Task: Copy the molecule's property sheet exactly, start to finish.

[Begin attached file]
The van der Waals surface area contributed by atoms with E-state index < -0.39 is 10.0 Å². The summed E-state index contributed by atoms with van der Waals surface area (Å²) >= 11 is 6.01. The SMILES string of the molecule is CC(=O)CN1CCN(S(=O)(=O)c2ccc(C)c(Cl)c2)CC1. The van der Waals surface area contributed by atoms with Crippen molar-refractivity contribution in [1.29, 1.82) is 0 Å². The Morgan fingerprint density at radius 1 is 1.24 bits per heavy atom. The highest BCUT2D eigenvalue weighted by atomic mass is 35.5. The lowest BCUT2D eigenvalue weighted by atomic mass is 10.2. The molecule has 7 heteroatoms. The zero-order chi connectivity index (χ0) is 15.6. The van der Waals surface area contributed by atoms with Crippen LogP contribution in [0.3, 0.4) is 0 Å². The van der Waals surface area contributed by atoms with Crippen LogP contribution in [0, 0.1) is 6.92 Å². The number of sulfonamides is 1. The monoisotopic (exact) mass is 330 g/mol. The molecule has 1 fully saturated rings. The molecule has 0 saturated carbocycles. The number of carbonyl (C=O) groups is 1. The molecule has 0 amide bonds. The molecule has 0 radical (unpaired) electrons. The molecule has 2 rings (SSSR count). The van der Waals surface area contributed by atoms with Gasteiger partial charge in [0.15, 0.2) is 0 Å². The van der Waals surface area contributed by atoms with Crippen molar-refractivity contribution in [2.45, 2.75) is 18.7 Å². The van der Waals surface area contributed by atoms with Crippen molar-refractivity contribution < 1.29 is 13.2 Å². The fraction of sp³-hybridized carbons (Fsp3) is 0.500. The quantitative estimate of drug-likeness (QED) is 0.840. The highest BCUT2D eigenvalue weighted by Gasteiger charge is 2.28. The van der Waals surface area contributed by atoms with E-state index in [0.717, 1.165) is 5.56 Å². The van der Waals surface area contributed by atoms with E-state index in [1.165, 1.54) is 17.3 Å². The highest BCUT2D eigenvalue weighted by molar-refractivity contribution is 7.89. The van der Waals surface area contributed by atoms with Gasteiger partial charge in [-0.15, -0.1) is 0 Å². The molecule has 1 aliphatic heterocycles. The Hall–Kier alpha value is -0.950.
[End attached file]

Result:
The van der Waals surface area contributed by atoms with E-state index < -0.39 is 10.0 Å². The summed E-state index contributed by atoms with van der Waals surface area (Å²) >= 11 is 6.01. The SMILES string of the molecule is CC(=O)CN1CCN(S(=O)(=O)c2ccc(C)c(Cl)c2)CC1. The van der Waals surface area contributed by atoms with Crippen molar-refractivity contribution in [1.29, 1.82) is 0 Å². The Morgan fingerprint density at radius 1 is 1.24 bits per heavy atom. The highest BCUT2D eigenvalue weighted by atomic mass is 35.5. The lowest BCUT2D eigenvalue weighted by atomic mass is 10.2. The molecule has 7 heteroatoms. The zero-order chi connectivity index (χ0) is 15.6. The van der Waals surface area contributed by atoms with Crippen LogP contribution in [0.3, 0.4) is 0 Å². The van der Waals surface area contributed by atoms with Crippen LogP contribution in [0, 0.1) is 6.92 Å². The number of sulfonamides is 1. The monoisotopic (exact) mass is 330 g/mol. The molecule has 1 fully saturated rings. The molecule has 0 saturated carbocycles. The number of carbonyl (C=O) groups is 1. The molecule has 0 amide bonds. The molecule has 0 radical (unpaired) electrons. The molecule has 2 rings (SSSR count). The van der Waals surface area contributed by atoms with Gasteiger partial charge in [0.15, 0.2) is 0 Å². The van der Waals surface area contributed by atoms with Crippen molar-refractivity contribution in [2.45, 2.75) is 18.7 Å². The van der Waals surface area contributed by atoms with Crippen molar-refractivity contribution < 1.29 is 13.2 Å². The fraction of sp³-hybridized carbons (Fsp3) is 0.500. The quantitative estimate of drug-likeness (QED) is 0.840. The highest BCUT2D eigenvalue weighted by Gasteiger charge is 2.28. The van der Waals surface area contributed by atoms with E-state index in [0.717, 1.165) is 5.56 Å². The van der Waals surface area contributed by atoms with E-state index in [1.165, 1.54) is 17.3 Å². The highest BCUT2D eigenvalue weighted by molar-refractivity contribution is 7.89. The van der Waals surface area contributed by atoms with Gasteiger partial charge in [-0.15, -0.1) is 0 Å². The molecule has 1 aliphatic heterocycles. The Hall–Kier alpha value is -0.950.